While even the market price of fuel would not adequately cover all of these additional externalised costs, we should not be paying any less than that. When considering the welfare of the rakyat, the PH government needs to have more future-oriented solutions revolving around sustainable development, good public transportation and renewable energy policies—further supporting the PH government’s manifesto item on increasing renewable energy to 20 per cent by 2025.
In the era of fiscal responsibility, Malaysia could really use the savings from the removal of subsidies. While deterring increased use of fossil fuels, the savings could be used to incentivise more renewable energy and energy efficiency projects around the country. As a point of reference, just before the recent general elections, the Green Technology Financing Scheme was renewed for a period of five years from 2018 to 2022, to the tune of up to RM5 billion.
To put that into perspective, at its current rate, the government will spend RM5 billion on fuel subsidies in under eight months. A Malaysia that prioritises good public transportation infrastructure and services, renewable energy and energy efficiency projects instead of fossil fuels is a Malaysia that is on the right track of developing in a sustainable manner.
When we pay RM2.20 per litre at the petrol station, we are not considering the cost of health implications from pollution, the cost of loss of biodiversity, the cost of loss of agricultural productivity, along with all other hidden costs related to carbon emissions and climate change.
While the fiscal argument to removing fossil fuel subsidies may be more convincing, we still need to make the moral argument. Over the last two centuries, the world has been built upon fossil fuels, with carbon-intensive development led by the West. This is the very premise to the argument that developed nations bear historical responsibility when it comes to fighting climate change. While Malaysia ought to champion the principle of equity on the international stage, we also need to be doing our part at home. By cutting fuel subsidies and throwing our full weight into sustainable mobility and renewable energy, we can lead the way, specifically in the Southeast Asia region, in actively finding ways to solve the climate crisis.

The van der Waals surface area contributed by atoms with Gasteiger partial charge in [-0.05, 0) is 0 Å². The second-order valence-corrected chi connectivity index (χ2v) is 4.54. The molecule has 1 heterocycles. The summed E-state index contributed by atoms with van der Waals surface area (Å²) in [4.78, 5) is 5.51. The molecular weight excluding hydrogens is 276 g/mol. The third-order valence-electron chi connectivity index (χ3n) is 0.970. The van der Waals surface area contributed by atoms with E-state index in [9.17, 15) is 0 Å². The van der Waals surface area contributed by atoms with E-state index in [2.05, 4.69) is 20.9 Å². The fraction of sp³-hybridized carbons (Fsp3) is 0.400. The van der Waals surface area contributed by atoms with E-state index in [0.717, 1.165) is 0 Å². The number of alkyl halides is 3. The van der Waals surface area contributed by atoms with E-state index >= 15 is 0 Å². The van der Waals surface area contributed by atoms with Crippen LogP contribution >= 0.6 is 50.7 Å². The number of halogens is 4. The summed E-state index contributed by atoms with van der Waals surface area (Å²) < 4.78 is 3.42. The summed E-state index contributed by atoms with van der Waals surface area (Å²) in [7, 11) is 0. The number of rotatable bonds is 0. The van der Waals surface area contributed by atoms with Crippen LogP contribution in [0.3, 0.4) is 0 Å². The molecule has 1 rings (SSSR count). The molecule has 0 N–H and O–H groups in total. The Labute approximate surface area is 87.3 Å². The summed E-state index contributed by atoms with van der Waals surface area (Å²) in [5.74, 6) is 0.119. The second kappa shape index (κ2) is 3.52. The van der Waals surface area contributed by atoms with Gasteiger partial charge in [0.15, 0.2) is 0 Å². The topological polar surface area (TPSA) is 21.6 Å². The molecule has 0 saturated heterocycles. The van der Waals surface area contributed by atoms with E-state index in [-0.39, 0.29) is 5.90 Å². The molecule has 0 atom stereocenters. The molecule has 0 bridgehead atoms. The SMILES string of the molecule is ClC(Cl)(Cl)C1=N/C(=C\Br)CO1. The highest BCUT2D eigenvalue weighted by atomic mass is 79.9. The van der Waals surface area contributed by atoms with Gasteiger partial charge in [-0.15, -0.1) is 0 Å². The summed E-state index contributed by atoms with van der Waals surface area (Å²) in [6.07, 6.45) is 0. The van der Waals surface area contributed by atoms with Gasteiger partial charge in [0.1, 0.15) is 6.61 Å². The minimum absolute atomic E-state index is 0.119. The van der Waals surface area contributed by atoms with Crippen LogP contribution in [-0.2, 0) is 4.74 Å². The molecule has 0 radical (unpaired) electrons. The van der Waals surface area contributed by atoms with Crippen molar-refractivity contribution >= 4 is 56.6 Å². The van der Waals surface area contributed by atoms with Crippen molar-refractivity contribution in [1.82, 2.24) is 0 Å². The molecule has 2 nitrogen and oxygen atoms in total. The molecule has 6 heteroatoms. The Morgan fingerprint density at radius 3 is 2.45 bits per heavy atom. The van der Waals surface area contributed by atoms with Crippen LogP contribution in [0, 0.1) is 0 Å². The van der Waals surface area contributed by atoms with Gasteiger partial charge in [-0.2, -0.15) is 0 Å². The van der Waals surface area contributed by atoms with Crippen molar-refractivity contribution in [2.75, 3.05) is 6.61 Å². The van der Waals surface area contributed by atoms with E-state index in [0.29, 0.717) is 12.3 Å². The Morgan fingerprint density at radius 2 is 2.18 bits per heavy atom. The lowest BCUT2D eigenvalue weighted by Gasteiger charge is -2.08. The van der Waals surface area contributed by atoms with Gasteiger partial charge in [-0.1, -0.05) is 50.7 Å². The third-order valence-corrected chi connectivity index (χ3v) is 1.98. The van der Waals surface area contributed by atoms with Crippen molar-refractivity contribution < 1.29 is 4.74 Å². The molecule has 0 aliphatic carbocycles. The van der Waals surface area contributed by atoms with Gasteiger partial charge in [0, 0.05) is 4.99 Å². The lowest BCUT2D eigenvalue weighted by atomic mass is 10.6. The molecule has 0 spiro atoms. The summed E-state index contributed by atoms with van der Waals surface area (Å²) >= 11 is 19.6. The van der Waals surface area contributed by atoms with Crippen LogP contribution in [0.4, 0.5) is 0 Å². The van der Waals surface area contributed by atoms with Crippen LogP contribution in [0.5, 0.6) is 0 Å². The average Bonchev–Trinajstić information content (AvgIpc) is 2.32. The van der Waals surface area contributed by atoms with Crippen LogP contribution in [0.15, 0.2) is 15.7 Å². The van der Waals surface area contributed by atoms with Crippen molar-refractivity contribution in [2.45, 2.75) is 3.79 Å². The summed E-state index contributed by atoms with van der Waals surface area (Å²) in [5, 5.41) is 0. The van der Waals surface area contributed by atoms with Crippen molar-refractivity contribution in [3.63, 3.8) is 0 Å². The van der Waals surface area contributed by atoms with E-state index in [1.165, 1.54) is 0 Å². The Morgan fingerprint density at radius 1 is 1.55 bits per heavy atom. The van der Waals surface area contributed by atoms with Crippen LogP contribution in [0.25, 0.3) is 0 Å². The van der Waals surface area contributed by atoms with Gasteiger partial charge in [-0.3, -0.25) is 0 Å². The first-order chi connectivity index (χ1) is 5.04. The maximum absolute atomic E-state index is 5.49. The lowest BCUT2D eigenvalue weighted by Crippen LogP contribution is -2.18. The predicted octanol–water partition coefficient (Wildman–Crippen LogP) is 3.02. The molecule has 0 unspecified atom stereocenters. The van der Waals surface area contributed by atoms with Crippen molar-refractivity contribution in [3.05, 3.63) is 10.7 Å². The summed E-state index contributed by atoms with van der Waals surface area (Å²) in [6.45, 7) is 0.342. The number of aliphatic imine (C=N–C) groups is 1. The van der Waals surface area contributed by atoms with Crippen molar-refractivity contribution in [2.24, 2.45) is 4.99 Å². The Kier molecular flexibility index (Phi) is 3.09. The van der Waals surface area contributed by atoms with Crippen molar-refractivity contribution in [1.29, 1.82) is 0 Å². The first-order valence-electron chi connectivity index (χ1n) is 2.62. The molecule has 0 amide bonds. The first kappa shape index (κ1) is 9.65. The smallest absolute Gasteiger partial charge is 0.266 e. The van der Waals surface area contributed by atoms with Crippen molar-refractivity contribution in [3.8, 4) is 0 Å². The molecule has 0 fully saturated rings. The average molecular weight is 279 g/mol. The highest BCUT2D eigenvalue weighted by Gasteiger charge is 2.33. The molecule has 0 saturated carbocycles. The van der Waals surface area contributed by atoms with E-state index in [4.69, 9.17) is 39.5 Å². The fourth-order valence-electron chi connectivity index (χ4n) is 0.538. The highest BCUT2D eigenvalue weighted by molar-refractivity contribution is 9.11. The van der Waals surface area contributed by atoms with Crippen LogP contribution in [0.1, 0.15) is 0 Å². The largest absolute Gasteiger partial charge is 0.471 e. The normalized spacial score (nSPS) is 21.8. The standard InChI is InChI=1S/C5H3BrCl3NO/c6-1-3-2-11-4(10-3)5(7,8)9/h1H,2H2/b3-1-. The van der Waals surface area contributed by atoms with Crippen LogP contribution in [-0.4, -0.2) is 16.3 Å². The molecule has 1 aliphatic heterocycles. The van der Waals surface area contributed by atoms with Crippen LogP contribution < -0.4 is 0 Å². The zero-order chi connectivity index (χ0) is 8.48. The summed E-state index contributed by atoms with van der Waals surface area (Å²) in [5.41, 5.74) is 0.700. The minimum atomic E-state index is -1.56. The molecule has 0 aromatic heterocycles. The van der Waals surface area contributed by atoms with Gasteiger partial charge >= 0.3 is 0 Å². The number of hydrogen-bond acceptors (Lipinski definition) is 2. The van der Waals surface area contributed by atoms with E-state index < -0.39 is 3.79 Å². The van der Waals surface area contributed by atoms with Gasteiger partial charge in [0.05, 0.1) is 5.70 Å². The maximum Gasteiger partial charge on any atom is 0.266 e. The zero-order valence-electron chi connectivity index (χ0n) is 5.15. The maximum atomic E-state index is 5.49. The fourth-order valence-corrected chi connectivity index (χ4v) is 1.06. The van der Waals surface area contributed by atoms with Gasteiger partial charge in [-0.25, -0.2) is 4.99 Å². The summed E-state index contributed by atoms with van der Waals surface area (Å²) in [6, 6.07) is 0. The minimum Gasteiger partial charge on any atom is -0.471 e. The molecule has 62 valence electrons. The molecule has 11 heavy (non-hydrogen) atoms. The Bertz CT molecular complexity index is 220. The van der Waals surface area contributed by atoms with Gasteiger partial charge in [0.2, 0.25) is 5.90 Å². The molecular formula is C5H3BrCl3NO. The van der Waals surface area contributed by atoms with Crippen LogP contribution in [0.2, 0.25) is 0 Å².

So here we stand at a nation-defining juncture. #MalaysiaBaharu represents new hope for many. The question remains: do we want to look at the well-being of Malaysians only for the next five years, or for the next 50? We can either bid goodbye to a safe and secure future for our youth, or we can act now and make a difference. To get on a 2-degree Celsius pathway, in line with the Paris Agreement, we need to take drastic action now, and it starts with us quitting our fossil fuel addiction.
With strong political will, we can make a just energy transition happen.
Mike Campton is Assistant Manager at Malaysian Youth Delegation, a Malaysian civil society organisation consisting of young passionate Malaysians who represent the local youth climate movement at international climate conferences.